Tuesday, October 9, 2012

The Hepatitis-Fibromyalgia Connection

The Hepatitis-Fibromyalgia Connection

Fibromyalgia and chronic hepatitis C infection share many clinical features.
Fibromyalgia and chronic hepatitis C infection share many clinical features including prominent somatic complaints such as musculoskeletal pain and fatigue. In fact, some medical experts believe that the symptoms and presenting patterns in common between hepatitis C and fibromyalgia are not coincidental. There is the possibility that hepatitis C may be a trigger of fibromyalgia.

There is a growing body of evidence supporting a link between cytokines and somatic complaints. There have been reports of alterations of cytokines in fibromyalgia, including increased serum levels of interleukin (IL)-2, IL-2 receptor, IL-8, IL-1 receptor antagonist, and increased IL-1 and IL-6 produced in patients with fibromyalgia for longer than 2 years, to name but a few.

Alterations in the cytokines of fibromyalgia and chronic hepatitis C infection can produce hyperalgesia and other neurologically-mediated complaints, as the cytokine receptors can be found on brain cells and opiate receptors on blood cells.

Many individuals with other liver diseases do not suffer the pain seen in hepatitis C. And there is a high prevalence of fibromyalgia in hepatitis C patients; this is important for clinicians to appreciate, as the recognition of fibromyalgia in patient with hepatitis C will prevent assumptions of pain being due to liver disease—and perhaps allow for a more focused and correct treatment approach.

In recent years there has been a significant effort to educate the public on viral hepatitis, such as hepatitis B and C, to encourage testing and educate regarding prevention and treatment. It is always important to consider these infections when patients experience fatigue and/or pain for seemingly no reason.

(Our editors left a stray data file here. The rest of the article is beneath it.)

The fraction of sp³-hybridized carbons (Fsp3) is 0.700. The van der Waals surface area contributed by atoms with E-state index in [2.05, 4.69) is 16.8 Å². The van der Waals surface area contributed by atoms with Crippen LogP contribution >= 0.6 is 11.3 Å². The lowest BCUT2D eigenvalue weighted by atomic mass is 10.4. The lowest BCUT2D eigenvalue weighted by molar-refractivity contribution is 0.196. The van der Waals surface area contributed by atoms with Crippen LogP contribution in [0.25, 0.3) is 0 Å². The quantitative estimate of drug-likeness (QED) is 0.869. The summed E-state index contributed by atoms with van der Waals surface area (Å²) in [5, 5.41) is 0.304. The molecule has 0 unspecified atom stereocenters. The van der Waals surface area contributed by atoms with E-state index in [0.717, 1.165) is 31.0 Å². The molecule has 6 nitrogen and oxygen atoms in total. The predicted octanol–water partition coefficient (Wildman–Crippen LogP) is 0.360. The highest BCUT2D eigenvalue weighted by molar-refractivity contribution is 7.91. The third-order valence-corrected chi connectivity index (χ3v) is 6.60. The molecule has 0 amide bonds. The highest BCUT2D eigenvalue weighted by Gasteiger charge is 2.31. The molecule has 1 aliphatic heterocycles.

Hepatitis B is usually spread when blood, semen, or another body fluid from a person infected with the hepatitis B virus enters the body of someone who is not infected. This can happen through sexual contact with an infected person or sharing needles, syringes, or other drug-injection equipment. Hepatitis B can also be passed from an infected mother to her baby at birth.

Hepatitis C is usually spread when blood from a person infected with the hepatitis C virus enters the body of someone who is not infected. Today, most people become infected with the hepatitis C virus by sharing needles or other equipment to inject drugs. Before 1992, when widespread screening of the blood supply began in the United States, hepatitis C was also commonly spread through blood transfusions and organ transplants.

Ask your doctor about hepatitis B and C testing should you feel there are unexplained symptoms you might be experiencing. You risk a needle stick, but you gain piece of mind.


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